Dr. Naseeruddin Mahmood
Latest posts by Dr. Naseeruddin Mahmood (see all)
- Dealing with Bad Language - November 13, 2012
- Five Successful Secrets of Travelling with a Child - November 12, 2012
- Cultivating Positive Child Behaviour - November 12, 2012
- Poison-proofing Your Home - November 12, 2012
- Common Respiratory Ailments in Children - November 12, 2012
Pneumonia is a general term for an infection of the lungs that may be caused by a number of different viruses and bacteria. The types of pneumonia you are likely to see in your baby include:
In young children, respiratory synctial virus (RSV) and influenza virus are the most likely causes. Viral pneumonia typically starts like a cold and slowly, but steadily, gets worse. Your child may have a fever of 101.5° F or more, a worsening cough, and rapid breathing.
With bacterial pneumonia, your child will have a sudden onset of symptoms – fever up to 103° F, rapid breathing and coughing. The child will not want to eat and will seem very ill.
How is pneumonia diagnosed?
Fever and cough are pneumonia’s main features along with a number of other symptoms; however, it is hard to tell, whether your baby has pneumonia. If your child has a cold that seems to get suddenly worse or does not get any better after about two weeks, call your pediatrician.
Since pneumonia is an infection of the lungs, your pediatrician will be listening to your child’s lungs for decreased breathing sounds or other abnormal sounds. Your child will be breathing rapidly in order to take in more oxygen, because some of the air sacs in the lungs are filled with fluid. The doctor might hear some wheezing, too. If your child has a severe case of pneumonia and gets admitted to the hospital, most likely an x-ray and blood tests will be done, in order to determine the cause of pneumonia and appropriate treatment.
How is pneumonia treated?
The treatment depends on the type of infection, the severity of the illness, and the age of the child. Viral pneumonia, like all other viral infections, does not respond to antibiotics, so treatment may be limited to rest and fluids. Some children require nebulizer treatment. Your doctor may also provide your child with supplemental oxygen through a tube or mask to make breathing easier. Dehydration from rapid breathing and fever is often a side effect of pneumonia, which is why taking in fluids is so important. A bacterial pneumonia will be treated with antibiotics, possibly by intravenous (IV) delivery.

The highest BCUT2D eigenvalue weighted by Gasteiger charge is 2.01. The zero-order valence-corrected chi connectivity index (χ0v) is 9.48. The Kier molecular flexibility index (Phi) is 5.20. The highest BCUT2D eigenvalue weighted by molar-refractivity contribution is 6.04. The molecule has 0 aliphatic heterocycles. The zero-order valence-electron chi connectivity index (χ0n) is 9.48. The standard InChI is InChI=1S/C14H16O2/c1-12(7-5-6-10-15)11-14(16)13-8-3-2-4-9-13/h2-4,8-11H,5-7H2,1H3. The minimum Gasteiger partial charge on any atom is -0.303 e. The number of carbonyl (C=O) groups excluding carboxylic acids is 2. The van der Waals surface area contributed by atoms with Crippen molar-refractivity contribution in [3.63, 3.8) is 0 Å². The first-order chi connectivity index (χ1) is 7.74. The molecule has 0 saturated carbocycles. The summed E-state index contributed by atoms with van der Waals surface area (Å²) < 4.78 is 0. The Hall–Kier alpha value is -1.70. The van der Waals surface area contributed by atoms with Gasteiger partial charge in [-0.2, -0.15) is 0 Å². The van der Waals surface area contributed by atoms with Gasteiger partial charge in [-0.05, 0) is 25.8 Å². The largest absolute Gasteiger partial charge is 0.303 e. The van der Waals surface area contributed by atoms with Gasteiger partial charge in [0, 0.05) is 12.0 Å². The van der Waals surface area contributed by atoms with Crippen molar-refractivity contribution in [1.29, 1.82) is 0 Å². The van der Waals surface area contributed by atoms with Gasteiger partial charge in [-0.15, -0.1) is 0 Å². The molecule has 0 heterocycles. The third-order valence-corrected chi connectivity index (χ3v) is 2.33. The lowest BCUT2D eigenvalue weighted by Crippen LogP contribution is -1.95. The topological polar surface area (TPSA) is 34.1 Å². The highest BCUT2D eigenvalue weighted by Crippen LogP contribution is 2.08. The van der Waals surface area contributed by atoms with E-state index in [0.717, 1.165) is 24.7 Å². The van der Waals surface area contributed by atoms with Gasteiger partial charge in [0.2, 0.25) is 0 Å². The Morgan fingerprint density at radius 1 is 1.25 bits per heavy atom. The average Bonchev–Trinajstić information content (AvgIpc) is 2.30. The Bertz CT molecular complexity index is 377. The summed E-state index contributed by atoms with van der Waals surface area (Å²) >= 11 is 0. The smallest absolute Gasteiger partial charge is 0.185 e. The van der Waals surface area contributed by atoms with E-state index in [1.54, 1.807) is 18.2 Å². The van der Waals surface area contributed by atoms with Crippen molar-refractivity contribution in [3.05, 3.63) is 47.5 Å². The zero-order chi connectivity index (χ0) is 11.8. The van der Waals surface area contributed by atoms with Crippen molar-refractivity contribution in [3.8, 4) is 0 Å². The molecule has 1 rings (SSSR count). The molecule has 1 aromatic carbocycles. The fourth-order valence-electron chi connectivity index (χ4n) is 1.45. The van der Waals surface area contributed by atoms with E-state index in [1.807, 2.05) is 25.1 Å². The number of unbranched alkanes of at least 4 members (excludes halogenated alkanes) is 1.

How to prevent pneumonia?
There are a number of things that you can do to boost your child’s chances of staying healthy:
Keep up to date on vaccinations
The Hib, the Dtap, and the newly introduced vaccine (not available in Pakistan) help prevent pneumonia. In addition, if your child has a lung disease, such as asthma, talk to your pediatrician about getting the influenza vaccine every year, as a way of cutting down on the chances of catching the flu and having it develop into pneumonia.
Practice good personal hygiene
Wash your hands and your children’s hands frequently to prevent the spread of germs. In addition, do not let your children share cups and utensils and teach them to cover their mouth and nose, when they cough or sneeze, since pneumonia is transmitted through droplets in the air. Furthermore, make it part of your house-cleaning routine to wash regularly all the places germs are likely to hang out, such as the phone, toys, doorknobs, and the refrigerator handle – anywhere germy body parts might touch.
Create a smoke-free environment
Studies have shown that children, who live around cigarette smoke even for short periods, get sick more often and are more susceptible to illnesses such as pneumonia, upper respiratory infections, asthma, and ear infections. Children with asthma are at higher risk of developing pneumonia.
Onset of influenza season
Influenza, known as the ‘flu,’ is a respiratory illness spread through the droplets of coughs and sneezes that cause symptoms, such as fever, headache, extreme fatigue, and muscle aches.
What this means to you: children, who are at risk for complications from flu, include infants, children between 6 and 23 months, and children over two years, who have chronic medical conditions, such as chronic heart or lung disease, asthma, respiratory allergies, sickle cell anemia, diabetes mellitus, HIV, cystic fibrosis, and chronic renal disease. The American Academy of Pediatrics and the CDC recommend that children with these chronic conditions receive yearly flu shots.
How to prevent asthma in your child?
There is nothing you can do for fully preventing your baby from getting asthma, if it is in the baby’s genes. You will not know your child is asthmatic, until the appearance of consistent symptoms, such as wheezing and coughing. However, if you and your spouse have allergies and asthma, then also your baby has a strong likelihood of having asthma. You may be able to delay its onset, until your baby is older (and the lungs are bigger and stronger), by doing the following:
- Limit your baby’s exposure to dust mites by encasing the crib mattress in an impermeable cover, removing carpeting and plush toys from the room, using blinds instead of heavy fabric drapes, and washing the bedding once a week in hot water.
- Keep the child away from passive smoking. Cigarette smoke is not considered an allergen, but it does irritate the lungs.
- Avoid using a fireplace or wood stove. Although the warmth and coziness are inviting, the smoke may irritate your baby’s respiratory system.
- If it is clear that your baby has developed an allergy to a pet, you will need to keep the pet away from the baby as much as possible.
- Limit the child’s exposure to viruses by practicing good hygiene.
- Delay giving your baby the foods that are likely to cause food allergies, such as eggs, nuts, shellfish, and cow’s milk.
Remember – prevention is better than cure!